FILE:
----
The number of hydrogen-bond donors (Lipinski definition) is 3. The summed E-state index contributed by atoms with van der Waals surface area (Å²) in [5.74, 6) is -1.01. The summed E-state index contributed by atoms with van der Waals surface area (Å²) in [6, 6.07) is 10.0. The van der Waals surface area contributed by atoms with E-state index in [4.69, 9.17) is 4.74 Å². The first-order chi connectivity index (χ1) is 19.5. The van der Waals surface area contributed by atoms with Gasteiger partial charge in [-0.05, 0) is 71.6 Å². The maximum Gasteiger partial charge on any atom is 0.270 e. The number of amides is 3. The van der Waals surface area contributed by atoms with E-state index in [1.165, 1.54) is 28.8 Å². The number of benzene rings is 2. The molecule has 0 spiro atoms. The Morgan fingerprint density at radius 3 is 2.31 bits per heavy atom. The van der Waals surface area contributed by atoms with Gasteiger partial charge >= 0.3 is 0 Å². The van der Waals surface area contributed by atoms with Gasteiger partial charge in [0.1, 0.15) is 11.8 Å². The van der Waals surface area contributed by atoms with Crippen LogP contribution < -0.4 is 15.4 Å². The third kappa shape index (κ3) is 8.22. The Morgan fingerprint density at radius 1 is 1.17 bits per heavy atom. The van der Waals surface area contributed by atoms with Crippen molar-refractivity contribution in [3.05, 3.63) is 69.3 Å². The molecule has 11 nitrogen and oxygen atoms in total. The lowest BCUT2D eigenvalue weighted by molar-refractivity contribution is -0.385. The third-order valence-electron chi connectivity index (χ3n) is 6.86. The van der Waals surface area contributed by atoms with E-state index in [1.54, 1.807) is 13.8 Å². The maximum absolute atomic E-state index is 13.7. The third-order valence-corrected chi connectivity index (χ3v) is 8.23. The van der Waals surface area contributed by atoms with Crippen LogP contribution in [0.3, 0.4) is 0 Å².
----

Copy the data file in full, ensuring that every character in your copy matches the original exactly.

The number of hydrogen-bond donors (Lipinski definition) is 3. The summed E-state index contributed by atoms with van der Waals surface area (Å²) in [5.74, 6) is -1.01. The summed E-state index contributed by atoms with van der Waals surface area (Å²) in [6, 6.07) is 10.0. The van der Waals surface area contributed by atoms with E-state index in [4.69, 9.17) is 4.74 Å². The first-order chi connectivity index (χ1) is 19.5. The van der Waals surface area contributed by atoms with Gasteiger partial charge in [-0.05, 0) is 71.6 Å². The maximum Gasteiger partial charge on any atom is 0.270 e. The number of amides is 3. The van der Waals surface area contributed by atoms with E-state index in [1.165, 1.54) is 28.8 Å². The number of benzene rings is 2. The molecule has 0 spiro atoms. The Morgan fingerprint density at radius 3 is 2.31 bits per heavy atom. The van der Waals surface area contributed by atoms with Gasteiger partial charge >= 0.3 is 0 Å². The van der Waals surface area contributed by atoms with Gasteiger partial charge in [0.1, 0.15) is 11.8 Å². The van der Waals surface area contributed by atoms with Crippen LogP contribution < -0.4 is 15.4 Å². The third kappa shape index (κ3) is 8.22. The Morgan fingerprint density at radius 1 is 1.17 bits per heavy atom. The van der Waals surface area contributed by atoms with Crippen molar-refractivity contribution in [3.05, 3.63) is 69.3 Å². The molecule has 11 nitrogen and oxygen atoms in total. The lowest BCUT2D eigenvalue weighted by molar-refractivity contribution is -0.385. The third-order valence-electron chi connectivity index (χ3n) is 6.86. The van der Waals surface area contributed by atoms with E-state index in [1.54, 1.807) is 13.8 Å². The maximum absolute atomic E-state index is 13.7. The third-order valence-corrected chi connectivity index (χ3v) is 8.23. The van der Waals surface area contributed by atoms with Crippen LogP contribution in [0.3, 0.4) is 0 Å².